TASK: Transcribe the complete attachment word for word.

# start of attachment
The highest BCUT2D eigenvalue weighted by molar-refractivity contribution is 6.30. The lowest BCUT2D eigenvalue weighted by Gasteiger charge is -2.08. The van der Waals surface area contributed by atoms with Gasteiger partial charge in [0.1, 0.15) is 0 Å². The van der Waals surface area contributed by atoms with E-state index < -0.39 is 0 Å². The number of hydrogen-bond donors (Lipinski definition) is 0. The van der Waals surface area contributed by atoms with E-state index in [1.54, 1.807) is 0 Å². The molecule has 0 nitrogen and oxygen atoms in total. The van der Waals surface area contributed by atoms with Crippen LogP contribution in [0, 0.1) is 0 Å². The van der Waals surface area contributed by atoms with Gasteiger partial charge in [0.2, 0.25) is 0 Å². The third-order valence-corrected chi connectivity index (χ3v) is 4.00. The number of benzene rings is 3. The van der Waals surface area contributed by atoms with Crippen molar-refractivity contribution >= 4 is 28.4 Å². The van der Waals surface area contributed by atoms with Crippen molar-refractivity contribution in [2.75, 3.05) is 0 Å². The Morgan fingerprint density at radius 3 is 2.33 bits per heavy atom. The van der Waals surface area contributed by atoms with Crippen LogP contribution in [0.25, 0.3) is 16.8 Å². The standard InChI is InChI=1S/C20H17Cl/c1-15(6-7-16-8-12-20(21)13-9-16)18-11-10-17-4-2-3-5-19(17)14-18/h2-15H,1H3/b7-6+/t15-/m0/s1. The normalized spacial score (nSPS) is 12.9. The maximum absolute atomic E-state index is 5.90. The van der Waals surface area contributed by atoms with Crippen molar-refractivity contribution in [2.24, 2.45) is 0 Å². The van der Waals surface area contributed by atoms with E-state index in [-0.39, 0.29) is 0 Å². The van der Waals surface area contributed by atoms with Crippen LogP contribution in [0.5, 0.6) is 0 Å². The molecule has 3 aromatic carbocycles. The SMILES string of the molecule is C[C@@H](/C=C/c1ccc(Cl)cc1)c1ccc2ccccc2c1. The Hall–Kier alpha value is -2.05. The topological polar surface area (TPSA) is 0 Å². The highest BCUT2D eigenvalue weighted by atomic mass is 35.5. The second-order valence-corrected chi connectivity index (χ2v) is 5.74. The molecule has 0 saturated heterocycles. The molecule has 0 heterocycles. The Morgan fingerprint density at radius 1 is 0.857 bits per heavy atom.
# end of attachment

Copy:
The highest BCUT2D eigenvalue weighted by molar-refractivity contribution is 6.30. The lowest BCUT2D eigenvalue weighted by Gasteiger charge is -2.08. The van der Waals surface area contributed by atoms with Gasteiger partial charge in [0.1, 0.15) is 0 Å². The van der Waals surface area contributed by atoms with E-state index < -0.39 is 0 Å². The number of hydrogen-bond donors (Lipinski definition) is 0. The van der Waals surface area contributed by atoms with E-state index in [1.54, 1.807) is 0 Å². The molecule has 0 nitrogen and oxygen atoms in total. The van der Waals surface area contributed by atoms with Crippen LogP contribution in [0, 0.1) is 0 Å². The van der Waals surface area contributed by atoms with Gasteiger partial charge in [0.2, 0.25) is 0 Å². The third-order valence-corrected chi connectivity index (χ3v) is 4.00. The number of benzene rings is 3. The van der Waals surface area contributed by atoms with Crippen molar-refractivity contribution >= 4 is 28.4 Å². The van der Waals surface area contributed by atoms with Crippen molar-refractivity contribution in [2.75, 3.05) is 0 Å². The Morgan fingerprint density at radius 3 is 2.33 bits per heavy atom. The van der Waals surface area contributed by atoms with Crippen LogP contribution in [0.25, 0.3) is 16.8 Å². The standard InChI is InChI=1S/C20H17Cl/c1-15(6-7-16-8-12-20(21)13-9-16)18-11-10-17-4-2-3-5-19(17)14-18/h2-15H,1H3/b7-6+/t15-/m0/s1. The normalized spacial score (nSPS) is 12.9. The maximum absolute atomic E-state index is 5.90. The van der Waals surface area contributed by atoms with Crippen molar-refractivity contribution in [2.24, 2.45) is 0 Å². The van der Waals surface area contributed by atoms with E-state index in [-0.39, 0.29) is 0 Å². The van der Waals surface area contributed by atoms with Crippen LogP contribution in [0.5, 0.6) is 0 Å². The molecule has 3 aromatic carbocycles. The SMILES string of the molecule is C[C@@H](/C=C/c1ccc(Cl)cc1)c1ccc2ccccc2c1. The Hall–Kier alpha value is -2.05. The topological polar surface area (TPSA) is 0 Å². The highest BCUT2D eigenvalue weighted by atomic mass is 35.5. The second-order valence-corrected chi connectivity index (χ2v) is 5.74. The molecule has 0 saturated heterocycles. The molecule has 0 heterocycles. The Morgan fingerprint density at radius 1 is 0.857 bits per heavy atom.